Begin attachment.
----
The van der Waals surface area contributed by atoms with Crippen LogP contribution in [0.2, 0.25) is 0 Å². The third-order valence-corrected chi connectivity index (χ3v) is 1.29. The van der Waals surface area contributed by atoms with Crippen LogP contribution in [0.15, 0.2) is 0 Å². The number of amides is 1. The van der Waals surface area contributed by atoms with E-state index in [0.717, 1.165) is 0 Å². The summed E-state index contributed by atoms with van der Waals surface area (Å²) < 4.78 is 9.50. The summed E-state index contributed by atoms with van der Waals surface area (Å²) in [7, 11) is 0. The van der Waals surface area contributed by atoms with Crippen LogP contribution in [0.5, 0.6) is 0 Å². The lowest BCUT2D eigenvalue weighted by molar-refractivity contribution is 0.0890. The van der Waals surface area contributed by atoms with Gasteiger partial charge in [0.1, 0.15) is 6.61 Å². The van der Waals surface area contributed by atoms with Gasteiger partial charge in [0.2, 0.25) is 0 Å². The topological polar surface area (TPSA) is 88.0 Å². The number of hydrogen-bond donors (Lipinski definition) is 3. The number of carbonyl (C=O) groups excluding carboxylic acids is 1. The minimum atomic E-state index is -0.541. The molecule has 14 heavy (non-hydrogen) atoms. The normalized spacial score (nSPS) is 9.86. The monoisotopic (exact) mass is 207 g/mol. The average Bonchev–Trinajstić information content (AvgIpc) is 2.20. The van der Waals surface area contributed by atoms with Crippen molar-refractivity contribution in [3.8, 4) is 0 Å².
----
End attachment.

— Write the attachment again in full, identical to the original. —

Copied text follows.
The van der Waals surface area contributed by atoms with Crippen LogP contribution in [0.2, 0.25) is 0 Å². The third-order valence-corrected chi connectivity index (χ3v) is 1.29. The van der Waals surface area contributed by atoms with Crippen LogP contribution in [0.15, 0.2) is 0 Å². The number of amides is 1. The van der Waals surface area contributed by atoms with E-state index in [0.717, 1.165) is 0 Å². The summed E-state index contributed by atoms with van der Waals surface area (Å²) < 4.78 is 9.50. The summed E-state index contributed by atoms with van der Waals surface area (Å²) in [7, 11) is 0. The van der Waals surface area contributed by atoms with Crippen LogP contribution in [0.5, 0.6) is 0 Å². The lowest BCUT2D eigenvalue weighted by molar-refractivity contribution is 0.0890. The van der Waals surface area contributed by atoms with Gasteiger partial charge in [0.1, 0.15) is 6.61 Å². The van der Waals surface area contributed by atoms with Gasteiger partial charge in [0.2, 0.25) is 0 Å². The topological polar surface area (TPSA) is 88.0 Å². The number of hydrogen-bond donors (Lipinski definition) is 3. The number of carbonyl (C=O) groups excluding carboxylic acids is 1. The minimum atomic E-state index is -0.541. The molecule has 14 heavy (non-hydrogen) atoms. The normalized spacial score (nSPS) is 9.86. The monoisotopic (exact) mass is 207 g/mol. The average Bonchev–Trinajstić information content (AvgIpc) is 2.20. The van der Waals surface area contributed by atoms with Crippen molar-refractivity contribution in [3.8, 4) is 0 Å².